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Massachusetts Mom Accused Of Killing Her 3 Kids 'Wondering What's Going On,' 'In Pain' From Spinal Cord Injuries

massachusetts mom lindsay clancy killing  kids mental health
Source: Lindsay Clancy via Facebook

Feb. 10 2023, Published 10:25 a.m. ET

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The Massachusetts mother who allegedly killed her three children is suffering from her spinal cord injuries and in a “flat” emotional state because of the cocktail of prescription medications she's on, medical professionals claim.

Lindsay Clancy, 32, is “extremely fatigued” and "in pain" after she got debilitating spinal cord injuries from plunging out her bedroom window, Dr. Paul Zeizel, a psychologist hired by Clancy’s attorney to evaluate her, told the Daily Mail.

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“She is flat as a board — she’s wondering what is going on," Zeizel explained. "There is not a lot of emoting, though she did shed tears yesterday during the court hearing.”

This “flat” demeanor she is experiencing could be caused by a combination of pain and psychotic meds, in addition to her depression, Zeizel said.

Clancy has been hospitalized since jumping out of a window at her Duxbury home on Jan. 24.

On the day of the incident, Clancy claimed she heard a man’s voice telling her to kill her children — Cora, 5, Dawson, 3, and Callan, 8 months — before she strangled her daughter and two sons using exercise ropes.

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Zeizel stated it remains a “conundrum” how she ended up being on more than a dozen prescription drugs, including Prozac and Seroquel, which her attorney said can have a side effect of homicidal ideation.

He added that people experiencing psychosis or schizophrenia may hear voices in their heads and “they can come and go” and are “unpredictable.” He said it is also entirely possible that she was behaving “normally,” countering prosecutors' claims it appeared nothing was wrong with her before her children’s deaths.

According to experts, the male voice she claimed told her to kill her children is an example of “command hallucinations.”

Zeizel told the Boston Globe that the voices are “telling you to do things, telling you things that are malevolent, and you believe those voices” and people with severe mental illness can still “present as being lucid and linear and clear-thinking.”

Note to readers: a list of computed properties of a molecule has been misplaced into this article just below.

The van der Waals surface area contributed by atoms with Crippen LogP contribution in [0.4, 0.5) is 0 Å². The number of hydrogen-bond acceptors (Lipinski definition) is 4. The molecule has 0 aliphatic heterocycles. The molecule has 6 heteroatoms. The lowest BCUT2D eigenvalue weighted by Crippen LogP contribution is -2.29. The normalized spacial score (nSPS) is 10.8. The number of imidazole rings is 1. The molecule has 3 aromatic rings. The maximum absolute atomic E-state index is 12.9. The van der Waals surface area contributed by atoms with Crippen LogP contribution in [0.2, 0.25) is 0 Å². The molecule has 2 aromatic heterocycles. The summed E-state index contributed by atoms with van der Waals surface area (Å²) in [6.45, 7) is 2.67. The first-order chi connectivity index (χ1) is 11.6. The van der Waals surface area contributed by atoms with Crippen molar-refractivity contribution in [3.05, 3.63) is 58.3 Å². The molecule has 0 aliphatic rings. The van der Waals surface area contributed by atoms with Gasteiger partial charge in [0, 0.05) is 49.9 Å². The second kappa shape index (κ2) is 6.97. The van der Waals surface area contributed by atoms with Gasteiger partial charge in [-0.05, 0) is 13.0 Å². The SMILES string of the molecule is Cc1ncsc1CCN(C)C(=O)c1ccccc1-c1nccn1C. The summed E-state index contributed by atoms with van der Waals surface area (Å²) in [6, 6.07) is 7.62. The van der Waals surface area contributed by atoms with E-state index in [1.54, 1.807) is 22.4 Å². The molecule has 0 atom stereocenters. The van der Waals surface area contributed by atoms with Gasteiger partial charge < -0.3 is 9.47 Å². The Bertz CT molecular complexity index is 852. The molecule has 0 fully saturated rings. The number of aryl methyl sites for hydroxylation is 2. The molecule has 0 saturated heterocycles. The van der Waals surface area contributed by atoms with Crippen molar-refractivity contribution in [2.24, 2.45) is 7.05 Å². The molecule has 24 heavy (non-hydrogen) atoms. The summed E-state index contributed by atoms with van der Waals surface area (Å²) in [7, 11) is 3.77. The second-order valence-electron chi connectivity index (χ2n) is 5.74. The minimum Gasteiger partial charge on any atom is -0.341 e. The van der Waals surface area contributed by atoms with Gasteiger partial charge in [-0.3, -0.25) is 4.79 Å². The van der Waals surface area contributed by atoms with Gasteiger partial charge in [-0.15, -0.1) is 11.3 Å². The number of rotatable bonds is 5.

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Dr. Liza Gold, who has not treated Clancy, spoke with the Boston Globe and said “the fact that you’re psychotic doesn’t mean you’re suddenly incapable of any rational thought altogether.”

She said “it’s not unusual to find a common hallucination” in a murder-suicide case, saying, “You hear a voice telling you to do something. It repeats over and over. ‘You’re a terrible mother. Your children are going to hell unless you kill them now.’”

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While prosecutors are claiming Clancy made plans to murder her children, Dr. Jeffrey S. Jonofsky, director of the Psychiatry and Law Program at Johns Hopkins Medicine, said “planning can happen along with delusions. The mere fact that they planned it does not exclude an insanity plea.”

Clancy was also taking benzodiazepines, and Jonofsky, who has not treated the defendant, noted that “it is possible that withdrawal from chronic benzodiazepine use could cause psychotic symptoms, including auditory hallucinations,” the Boston Globe reported.

Assistant District Attorney Jennifer Sprague said Clancy had asked if she needed an attorney on Jan. 27, the day Callan died, which shows she had “the clarity, focus and mental acumen to focus on protecting her own rights and interests.”

Experts, however, say she still could have been suffering from delusions at the same time.

Clancy faces charges of strangulation, homicide and assault and battery with a dangerous weapon for the death of her three children. A probable cause hearing is currently scheduled for May 2.

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